Dr. Brandon Wolfe-Hunnicutt

Assistant Professor of History, Phi Alpha Theta Advisor

Education:

Ph.D., Stanford University, 2011 (History)
B.A., University of California, Santa Cruz, 2004 (History)

Specialty Fields:

US Foreign Relations
The Cold War
Business and Economic History
Middle East Studies
Modern Iraq

Courses Taught:

History 2600: Problems in U.S. History
History 3090: Contemporary World History  
History 3630: U.S. History, 1877-1945
History 3460: The Contemporary U.S.
History 3900: Arab-Islamic Civilization
History 3920: Modern Middle East  
History 4600: U.S. Diplomatic History 
History 4960: Senior Seminar
History 5930: History of Historical Writing (Graduate Seminar)

Brandon Wolfe-Hunnicutt photo

Building Location:
Bizzini Hall
See Building #2: Map

Office Location:
118-F Bizzini Hall - See Map

Phone: (209) 664-6627

E-mail: bwolfehunnicutt@csustan.edu

Current Research

My current research focuses on the intersection of U.S. foreign policy, international business history, and Middle East studies. I am currently working on a book tentatively titled, Oil and the Limits of American Power in Iraq: U.S. Foreign Policy and the Nationalization of the Iraq Petroleum Company, 1958-1975. The book analyzes the U.S. foreign policy response to the 1958 Free Officers’ Revolution in Baghdad. I argue that the change of government in Iraq posed a significant challenge to the prevailing international political economy of oil, and that American policymakers sought to contain this threat by promoting a modernization process that would preserve private industry control over Iraqi oil fields. I conclude that the ultimate nationalization of the Iraq Petroleum Company (IPC) in 1972 undermined the structure of the world oil industry and set the stage for a reordering of the global economy.

I am also beginning a new project on the history of what President Eisenhower described as the “military-industrial complex.” I am particularly interested in analyzing the role that arms manufactures play in the American political economy, and the way that particular defense contractors have influenced U.S. foreign policy in the Middle East.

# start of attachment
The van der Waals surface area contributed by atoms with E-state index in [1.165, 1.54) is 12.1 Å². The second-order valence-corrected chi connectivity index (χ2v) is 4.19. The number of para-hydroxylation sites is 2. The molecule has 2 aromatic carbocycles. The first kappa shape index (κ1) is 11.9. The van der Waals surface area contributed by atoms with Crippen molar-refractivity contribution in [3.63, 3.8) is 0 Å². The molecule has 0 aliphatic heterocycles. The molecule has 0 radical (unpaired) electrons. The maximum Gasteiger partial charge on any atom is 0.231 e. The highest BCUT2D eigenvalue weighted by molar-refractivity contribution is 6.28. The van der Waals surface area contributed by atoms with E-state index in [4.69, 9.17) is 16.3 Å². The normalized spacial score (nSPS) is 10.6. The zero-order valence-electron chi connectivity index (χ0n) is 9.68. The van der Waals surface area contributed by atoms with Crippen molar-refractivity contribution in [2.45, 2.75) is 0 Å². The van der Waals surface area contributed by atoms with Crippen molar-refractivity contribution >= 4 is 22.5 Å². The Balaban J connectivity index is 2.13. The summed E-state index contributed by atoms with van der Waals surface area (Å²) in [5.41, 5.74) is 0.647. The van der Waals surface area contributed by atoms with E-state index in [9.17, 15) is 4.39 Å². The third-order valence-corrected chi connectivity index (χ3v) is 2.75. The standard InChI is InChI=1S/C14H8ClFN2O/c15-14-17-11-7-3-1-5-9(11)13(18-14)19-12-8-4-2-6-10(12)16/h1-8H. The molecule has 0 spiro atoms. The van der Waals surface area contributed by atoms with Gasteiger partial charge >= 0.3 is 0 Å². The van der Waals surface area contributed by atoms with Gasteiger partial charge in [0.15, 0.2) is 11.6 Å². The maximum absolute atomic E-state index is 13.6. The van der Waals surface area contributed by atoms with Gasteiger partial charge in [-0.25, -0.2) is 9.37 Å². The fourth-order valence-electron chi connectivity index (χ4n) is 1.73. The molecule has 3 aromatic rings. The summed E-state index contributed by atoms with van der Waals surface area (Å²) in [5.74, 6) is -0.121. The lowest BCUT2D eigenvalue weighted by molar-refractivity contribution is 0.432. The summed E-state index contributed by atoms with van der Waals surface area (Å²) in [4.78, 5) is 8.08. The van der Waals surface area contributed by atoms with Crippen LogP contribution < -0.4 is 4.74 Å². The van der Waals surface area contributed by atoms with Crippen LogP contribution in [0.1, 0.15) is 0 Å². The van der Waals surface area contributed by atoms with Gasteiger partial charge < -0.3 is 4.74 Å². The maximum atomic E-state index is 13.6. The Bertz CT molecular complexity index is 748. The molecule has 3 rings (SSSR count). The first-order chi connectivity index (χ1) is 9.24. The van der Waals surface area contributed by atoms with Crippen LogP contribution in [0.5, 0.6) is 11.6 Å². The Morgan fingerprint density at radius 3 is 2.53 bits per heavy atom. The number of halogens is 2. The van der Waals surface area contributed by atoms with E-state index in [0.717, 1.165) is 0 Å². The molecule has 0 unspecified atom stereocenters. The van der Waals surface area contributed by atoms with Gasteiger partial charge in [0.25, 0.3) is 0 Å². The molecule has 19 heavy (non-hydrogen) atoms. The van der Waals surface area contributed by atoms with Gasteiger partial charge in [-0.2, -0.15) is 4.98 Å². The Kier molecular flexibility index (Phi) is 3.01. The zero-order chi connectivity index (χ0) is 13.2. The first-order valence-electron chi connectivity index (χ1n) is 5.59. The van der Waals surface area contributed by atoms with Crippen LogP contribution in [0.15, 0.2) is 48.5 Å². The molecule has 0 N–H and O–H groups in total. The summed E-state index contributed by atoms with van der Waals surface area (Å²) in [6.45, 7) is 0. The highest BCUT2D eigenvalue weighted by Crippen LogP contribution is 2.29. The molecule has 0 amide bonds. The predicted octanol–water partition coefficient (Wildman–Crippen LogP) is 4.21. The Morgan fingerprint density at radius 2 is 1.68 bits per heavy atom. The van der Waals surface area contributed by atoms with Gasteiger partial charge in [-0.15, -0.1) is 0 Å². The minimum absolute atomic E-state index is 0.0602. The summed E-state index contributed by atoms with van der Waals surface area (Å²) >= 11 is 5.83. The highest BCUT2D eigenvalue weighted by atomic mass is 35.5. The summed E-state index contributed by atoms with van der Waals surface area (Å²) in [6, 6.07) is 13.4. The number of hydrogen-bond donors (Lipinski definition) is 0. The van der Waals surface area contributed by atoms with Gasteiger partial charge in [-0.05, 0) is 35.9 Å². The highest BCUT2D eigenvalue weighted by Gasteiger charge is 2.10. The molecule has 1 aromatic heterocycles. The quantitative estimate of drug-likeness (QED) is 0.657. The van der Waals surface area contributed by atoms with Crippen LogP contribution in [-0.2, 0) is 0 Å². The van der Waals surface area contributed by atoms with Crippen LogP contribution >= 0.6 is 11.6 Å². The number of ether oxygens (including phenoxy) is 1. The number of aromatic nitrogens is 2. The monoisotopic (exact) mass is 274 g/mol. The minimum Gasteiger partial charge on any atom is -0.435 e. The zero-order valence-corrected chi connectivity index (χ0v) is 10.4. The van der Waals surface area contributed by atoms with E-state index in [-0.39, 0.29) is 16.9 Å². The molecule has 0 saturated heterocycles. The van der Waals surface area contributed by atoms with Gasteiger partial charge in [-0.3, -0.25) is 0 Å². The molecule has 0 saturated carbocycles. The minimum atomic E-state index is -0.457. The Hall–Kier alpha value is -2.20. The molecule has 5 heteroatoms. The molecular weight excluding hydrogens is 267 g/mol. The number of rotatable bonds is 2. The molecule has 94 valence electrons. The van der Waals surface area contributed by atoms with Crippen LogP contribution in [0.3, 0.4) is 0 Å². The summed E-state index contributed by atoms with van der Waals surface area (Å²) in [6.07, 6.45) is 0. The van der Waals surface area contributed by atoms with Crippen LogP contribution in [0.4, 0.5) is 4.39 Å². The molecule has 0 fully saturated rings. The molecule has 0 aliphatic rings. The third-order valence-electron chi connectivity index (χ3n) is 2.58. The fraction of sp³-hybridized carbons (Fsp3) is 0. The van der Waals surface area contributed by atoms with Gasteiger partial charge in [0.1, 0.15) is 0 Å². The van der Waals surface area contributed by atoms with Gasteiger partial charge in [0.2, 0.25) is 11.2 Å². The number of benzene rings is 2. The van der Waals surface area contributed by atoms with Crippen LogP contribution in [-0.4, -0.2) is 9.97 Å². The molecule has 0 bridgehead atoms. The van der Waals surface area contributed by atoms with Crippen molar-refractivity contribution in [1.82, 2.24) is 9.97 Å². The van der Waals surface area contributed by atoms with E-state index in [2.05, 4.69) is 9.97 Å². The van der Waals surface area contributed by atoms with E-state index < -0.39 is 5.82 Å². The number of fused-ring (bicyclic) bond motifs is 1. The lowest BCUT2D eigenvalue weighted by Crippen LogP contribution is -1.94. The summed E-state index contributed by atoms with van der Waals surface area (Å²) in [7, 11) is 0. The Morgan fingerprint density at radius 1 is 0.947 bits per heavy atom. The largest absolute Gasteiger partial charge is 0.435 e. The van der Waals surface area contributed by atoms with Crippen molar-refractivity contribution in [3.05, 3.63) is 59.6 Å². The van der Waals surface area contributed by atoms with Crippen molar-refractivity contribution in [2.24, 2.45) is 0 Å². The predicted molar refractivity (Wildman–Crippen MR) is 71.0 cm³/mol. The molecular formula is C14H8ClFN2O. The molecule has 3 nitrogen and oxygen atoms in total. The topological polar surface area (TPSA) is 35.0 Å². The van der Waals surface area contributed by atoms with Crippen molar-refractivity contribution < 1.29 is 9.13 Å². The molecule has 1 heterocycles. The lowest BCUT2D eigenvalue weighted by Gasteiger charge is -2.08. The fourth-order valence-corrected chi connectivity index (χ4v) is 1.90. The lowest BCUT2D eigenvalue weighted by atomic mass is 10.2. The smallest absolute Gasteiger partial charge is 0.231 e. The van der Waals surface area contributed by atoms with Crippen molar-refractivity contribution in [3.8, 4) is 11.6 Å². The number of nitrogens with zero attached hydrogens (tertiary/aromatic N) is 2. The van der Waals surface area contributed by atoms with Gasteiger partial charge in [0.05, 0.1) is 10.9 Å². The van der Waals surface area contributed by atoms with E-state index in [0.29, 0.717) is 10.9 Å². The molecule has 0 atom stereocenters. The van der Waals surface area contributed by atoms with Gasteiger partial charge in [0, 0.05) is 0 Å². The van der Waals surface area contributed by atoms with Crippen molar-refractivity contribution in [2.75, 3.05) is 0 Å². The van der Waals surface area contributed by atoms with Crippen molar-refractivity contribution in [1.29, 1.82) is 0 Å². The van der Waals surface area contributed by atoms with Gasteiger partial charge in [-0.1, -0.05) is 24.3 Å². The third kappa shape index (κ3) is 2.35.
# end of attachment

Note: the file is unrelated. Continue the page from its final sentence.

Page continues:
Publications:

The End of the Concessionary Regime: Oil and American Power in Iraq, 1958-1972,” Ph.D. thesis, Stanford University, Department of History, 2011.

“Embracing Regime Change: US Foreign Policy and the 1963 Coup d’état in Iraq,” Diplomatic History 39:1 (January 2015), pp. 98-125. 

“Oil Sovereignty, American Foreign Policy, and the 1968 Coups in Iraq,” Diplomacy & Statecraft 28:2 (June 2017), pp. 235-53.

U.S.-Iraqi Relations, 1920-2003,” Oxford Research Encyclopedia of American History (Jan 2018).

Essential Readings: The United States and Iraq before Saddam Hussein’s Rule,” Middle East Studies Pedagogy Institute, July 20, 2018.

 

Selected Awards and Grants

 

  • Visiting Scholar, The Abbasi Center for Islamic Studies, Stanford University, 2012-13
  • The American Academic Research Institute in Iraq, Research Fellow, 2011
  • Andrew Mellon Foundation Dissertation Fellowship, 2009-2010
  • John F. Kennedy Library Foundation Research Grant, Oct 2009
  • The George Washington University, Summer Institute for Conducting Archival Research, Travel and Seminar Grant, June 2008
  • Freeman Spogli Institute for International Studies, O’Bie Shultz Dissertation Research Travel Grant, Summer 2008
  • Stanford Humanities Center, General Research Opportunity Grant, Summer 2008